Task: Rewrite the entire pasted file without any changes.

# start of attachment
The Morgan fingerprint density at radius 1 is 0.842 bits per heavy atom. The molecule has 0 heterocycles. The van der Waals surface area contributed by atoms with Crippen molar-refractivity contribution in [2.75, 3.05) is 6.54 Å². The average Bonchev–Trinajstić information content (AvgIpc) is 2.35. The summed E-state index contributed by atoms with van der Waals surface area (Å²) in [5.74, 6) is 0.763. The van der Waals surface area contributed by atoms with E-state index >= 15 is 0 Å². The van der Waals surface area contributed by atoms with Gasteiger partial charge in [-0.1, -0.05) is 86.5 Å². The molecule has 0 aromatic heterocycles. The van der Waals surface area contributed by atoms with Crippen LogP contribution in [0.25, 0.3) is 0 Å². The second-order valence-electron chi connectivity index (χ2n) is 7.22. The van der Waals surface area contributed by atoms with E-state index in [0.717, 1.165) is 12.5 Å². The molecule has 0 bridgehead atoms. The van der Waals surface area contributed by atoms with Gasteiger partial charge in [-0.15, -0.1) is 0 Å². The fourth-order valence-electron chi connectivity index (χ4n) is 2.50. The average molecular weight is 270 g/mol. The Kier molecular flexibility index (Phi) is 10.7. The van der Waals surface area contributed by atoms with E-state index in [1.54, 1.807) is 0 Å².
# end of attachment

The Morgan fingerprint density at radius 1 is 0.842 bits per heavy atom. The molecule has 0 heterocycles. The van der Waals surface area contributed by atoms with Crippen molar-refractivity contribution in [2.75, 3.05) is 6.54 Å². The average Bonchev–Trinajstić information content (AvgIpc) is 2.35. The summed E-state index contributed by atoms with van der Waals surface area (Å²) in [5.74, 6) is 0.763. The van der Waals surface area contributed by atoms with E-state index >= 15 is 0 Å². The van der Waals surface area contributed by atoms with Gasteiger partial charge in [-0.1, -0.05) is 86.5 Å². The molecule has 0 aromatic heterocycles. The van der Waals surface area contributed by atoms with Crippen LogP contribution in [0.25, 0.3) is 0 Å². The second-order valence-electron chi connectivity index (χ2n) is 7.22. The van der Waals surface area contributed by atoms with E-state index in [0.717, 1.165) is 12.5 Å². The molecule has 0 bridgehead atoms. The van der Waals surface area contributed by atoms with Gasteiger partial charge in [-0.15, -0.1) is 0 Å². The fourth-order valence-electron chi connectivity index (χ4n) is 2.50. The average molecular weight is 270 g/mol. The Kier molecular flexibility index (Phi) is 10.7. The van der Waals surface area contributed by atoms with E-state index in [1.54, 1.807) is 0 Å².